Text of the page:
28.04.2012 - 04.05.2012 26 °C
Well, the first thing that happened when we got to Tanzania was a little boy, probably around the age of three approaching Lee. He did not say a word just held Lee’s hand, it was so sweet Unfortunately, not all of the kids were as cute. There were some children waving at our truck, so we waved back, then they decided to stick their fingers up – charming eh! The journey through Dar es Salaam was a bit crazy, the streets reminded us of our India travels, very busy and teeming with people. There were stalls everywhere, it was pretty manic. We made our way to our campsite and set up our tents. We were right on the beach and sat there on a swing with a few beers, perfect after a day on the road We were aware of the dangerous reputation Dar has, though seeing a sign in the toilet that read ‘Inside camp = Safe, Outside camp = Not safe’ certainly brought it home!
The following day we had a super early start, to catch a 7am ferry to Zanzibar. We were reunited with one of our favourite forms of transport – the Tuk Tuk! On arrival in Zanzibar it was chucking it down! According to the locals it hadn’t rained for over a month, and only started the previous day – just our luck! Out came the emergency poncho’s and we headed to our accommodation. I was more excited at the prospect of a bed, something we haven’t experienced for almost three weeks! We were given lots of options of things to do whilst on the Island, though the weather put us off and we all decided to head out for a bite to eat. We then set off on a shopping spree, poor Lee with three women! My scarf fetish reared its head again and I found myself buying more We found ourselves in an off license, and managed to get a bottle of vodka and a bottle of gin for less than seven quid – bargain! Finding mixers was another story though, and we found ourselves enlisting the help of a little local guy who led us through the maze of little streets that makes up Stonetown in search of a supermarket. Once we’d made it to the shop, they didn’t even have what we were looking for, and our little helper was insisting that he take us to see his spice shop in the market. It turned out to be quite a cool trip, the markets were great and we bought ourselves some curry powder. He then took us back to our hotel, very helpful little guy he was. We headed to a ‘sunset’ bar for drinks in the evening, the drinks were lovely but sadly the sun was absent The views across the Indian Ocean were beautiful though, and we could see the regularly photographed sand bar in the distance. We then went to the food markets for dinner. We had some lovely skewers freshly bbq’d for us, lobster, tuna and barracuda which we ate with toothpicks, a mission in itself! We also tried a small local pizza which was lovely and finished with some ice cream, all washed down with a freshly squeezed sugarcane and lime juice, beautiful. We then headed back to our accommodation and collapsed on our bed, in fact a proper four poster bed, luxury!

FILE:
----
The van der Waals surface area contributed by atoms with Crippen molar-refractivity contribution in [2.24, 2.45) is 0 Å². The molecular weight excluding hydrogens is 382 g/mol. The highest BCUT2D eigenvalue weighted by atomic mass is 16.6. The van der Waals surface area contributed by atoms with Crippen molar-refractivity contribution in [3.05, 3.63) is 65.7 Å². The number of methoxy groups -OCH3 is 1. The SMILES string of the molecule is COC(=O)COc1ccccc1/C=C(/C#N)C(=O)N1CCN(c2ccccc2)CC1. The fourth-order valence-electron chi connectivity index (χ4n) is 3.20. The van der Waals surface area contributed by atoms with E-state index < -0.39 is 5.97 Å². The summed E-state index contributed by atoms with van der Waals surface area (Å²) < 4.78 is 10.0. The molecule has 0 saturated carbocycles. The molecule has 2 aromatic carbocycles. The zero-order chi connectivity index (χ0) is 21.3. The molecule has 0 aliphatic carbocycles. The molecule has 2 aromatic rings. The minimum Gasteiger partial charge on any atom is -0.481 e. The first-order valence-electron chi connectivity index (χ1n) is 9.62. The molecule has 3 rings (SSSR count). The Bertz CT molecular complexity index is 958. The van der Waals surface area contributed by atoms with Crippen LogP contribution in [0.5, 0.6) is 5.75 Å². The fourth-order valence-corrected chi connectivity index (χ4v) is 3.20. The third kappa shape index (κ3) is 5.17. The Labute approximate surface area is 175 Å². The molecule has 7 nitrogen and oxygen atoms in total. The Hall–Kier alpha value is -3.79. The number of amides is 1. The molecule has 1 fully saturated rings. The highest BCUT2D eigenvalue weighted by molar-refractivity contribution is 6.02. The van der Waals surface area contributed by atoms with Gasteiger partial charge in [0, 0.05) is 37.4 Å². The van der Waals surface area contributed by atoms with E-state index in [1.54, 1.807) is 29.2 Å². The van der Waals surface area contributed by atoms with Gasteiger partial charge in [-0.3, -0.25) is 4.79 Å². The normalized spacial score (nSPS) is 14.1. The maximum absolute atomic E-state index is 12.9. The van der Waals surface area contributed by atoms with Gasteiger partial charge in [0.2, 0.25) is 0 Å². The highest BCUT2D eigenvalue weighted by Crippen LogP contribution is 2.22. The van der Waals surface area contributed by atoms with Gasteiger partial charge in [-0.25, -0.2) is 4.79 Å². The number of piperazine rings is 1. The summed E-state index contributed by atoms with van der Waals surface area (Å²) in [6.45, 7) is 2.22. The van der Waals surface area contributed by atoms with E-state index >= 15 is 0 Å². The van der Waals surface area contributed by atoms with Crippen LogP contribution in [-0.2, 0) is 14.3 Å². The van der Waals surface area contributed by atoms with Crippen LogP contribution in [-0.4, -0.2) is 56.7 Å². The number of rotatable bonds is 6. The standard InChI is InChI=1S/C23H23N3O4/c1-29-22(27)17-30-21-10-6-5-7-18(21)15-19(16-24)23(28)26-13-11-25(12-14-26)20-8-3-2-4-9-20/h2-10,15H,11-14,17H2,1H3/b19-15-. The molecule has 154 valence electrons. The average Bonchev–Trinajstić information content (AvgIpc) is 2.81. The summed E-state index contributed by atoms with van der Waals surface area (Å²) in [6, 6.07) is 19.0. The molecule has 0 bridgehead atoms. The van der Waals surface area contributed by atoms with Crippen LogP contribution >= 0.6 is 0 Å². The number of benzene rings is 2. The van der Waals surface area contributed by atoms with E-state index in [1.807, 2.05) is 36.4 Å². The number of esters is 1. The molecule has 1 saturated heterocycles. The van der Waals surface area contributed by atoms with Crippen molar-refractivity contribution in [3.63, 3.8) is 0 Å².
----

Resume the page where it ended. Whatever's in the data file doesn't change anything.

The following day we headed to the beach at Kendwa, and stayed in some lovely bungalows. The drive itself was nice as we got to see some of Zanzibar and the local villages on the way. Sadly the sun was still hiding, and it rained instead. We decided to head to the café, and that’s pretty much where we stayed having a couple of beers, before venturing onto the beach. Had the weather been better it would have been paradise. The white sand, stunning views and beautiful warm water would have made an idyllic beach holiday. We excelled ourselves as a group that evening and managed to stay up past midnight, which is just not a regular occurrence on this trip, given our stupid o’clock starts! Lee woke with a bit of a hangover, and unfortunately the weather was still bad so we ended up heading back to our room to sleep. Later we ended up back in the bar and having a lovely meal at the restaurant next door, a place we wished we’d ventured to earlier!